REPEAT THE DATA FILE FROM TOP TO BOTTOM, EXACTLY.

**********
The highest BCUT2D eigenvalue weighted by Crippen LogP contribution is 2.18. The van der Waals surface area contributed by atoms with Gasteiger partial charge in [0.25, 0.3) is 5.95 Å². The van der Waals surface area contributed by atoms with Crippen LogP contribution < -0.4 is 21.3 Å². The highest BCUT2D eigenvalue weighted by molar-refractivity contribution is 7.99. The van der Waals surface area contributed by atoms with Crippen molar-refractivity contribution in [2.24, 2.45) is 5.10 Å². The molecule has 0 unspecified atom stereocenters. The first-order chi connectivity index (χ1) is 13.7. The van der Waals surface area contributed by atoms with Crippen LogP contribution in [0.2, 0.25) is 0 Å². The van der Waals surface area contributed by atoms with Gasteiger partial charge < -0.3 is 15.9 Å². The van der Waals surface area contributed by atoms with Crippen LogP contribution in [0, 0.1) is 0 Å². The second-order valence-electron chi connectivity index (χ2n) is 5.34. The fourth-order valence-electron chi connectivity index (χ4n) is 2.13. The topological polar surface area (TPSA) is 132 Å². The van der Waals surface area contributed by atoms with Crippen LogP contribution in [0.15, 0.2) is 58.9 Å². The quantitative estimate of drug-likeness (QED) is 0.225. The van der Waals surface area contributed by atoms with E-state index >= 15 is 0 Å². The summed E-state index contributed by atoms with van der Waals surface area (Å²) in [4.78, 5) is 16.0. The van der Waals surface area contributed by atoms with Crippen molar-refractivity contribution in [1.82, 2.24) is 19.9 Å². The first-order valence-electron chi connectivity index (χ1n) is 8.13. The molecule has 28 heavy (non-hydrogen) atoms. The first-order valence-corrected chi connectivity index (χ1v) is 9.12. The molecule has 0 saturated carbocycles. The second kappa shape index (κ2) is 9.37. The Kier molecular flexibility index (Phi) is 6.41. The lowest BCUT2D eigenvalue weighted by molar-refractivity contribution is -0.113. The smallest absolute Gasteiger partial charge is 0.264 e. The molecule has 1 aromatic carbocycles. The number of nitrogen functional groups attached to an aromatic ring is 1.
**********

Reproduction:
The highest BCUT2D eigenvalue weighted by Crippen LogP contribution is 2.18. The van der Waals surface area contributed by atoms with Gasteiger partial charge in [0.25, 0.3) is 5.95 Å². The van der Waals surface area contributed by atoms with Crippen LogP contribution < -0.4 is 21.3 Å². The highest BCUT2D eigenvalue weighted by molar-refractivity contribution is 7.99. The van der Waals surface area contributed by atoms with Crippen molar-refractivity contribution in [2.24, 2.45) is 5.10 Å². The molecule has 0 unspecified atom stereocenters. The first-order chi connectivity index (χ1) is 13.7. The van der Waals surface area contributed by atoms with Crippen LogP contribution in [0.2, 0.25) is 0 Å². The van der Waals surface area contributed by atoms with Gasteiger partial charge < -0.3 is 15.9 Å². The van der Waals surface area contributed by atoms with Crippen LogP contribution in [0, 0.1) is 0 Å². The second-order valence-electron chi connectivity index (χ2n) is 5.34. The fourth-order valence-electron chi connectivity index (χ4n) is 2.13. The topological polar surface area (TPSA) is 132 Å². The van der Waals surface area contributed by atoms with Crippen LogP contribution in [0.15, 0.2) is 58.9 Å². The quantitative estimate of drug-likeness (QED) is 0.225. The van der Waals surface area contributed by atoms with E-state index >= 15 is 0 Å². The summed E-state index contributed by atoms with van der Waals surface area (Å²) in [4.78, 5) is 16.0. The van der Waals surface area contributed by atoms with Crippen molar-refractivity contribution in [1.82, 2.24) is 19.9 Å². The first-order valence-electron chi connectivity index (χ1n) is 8.13. The molecule has 28 heavy (non-hydrogen) atoms. The first-order valence-corrected chi connectivity index (χ1v) is 9.12. The molecule has 0 saturated carbocycles. The second kappa shape index (κ2) is 9.37. The Kier molecular flexibility index (Phi) is 6.41. The lowest BCUT2D eigenvalue weighted by molar-refractivity contribution is -0.113. The smallest absolute Gasteiger partial charge is 0.264 e. The molecule has 1 aromatic carbocycles. The number of nitrogen functional groups attached to an aromatic ring is 1.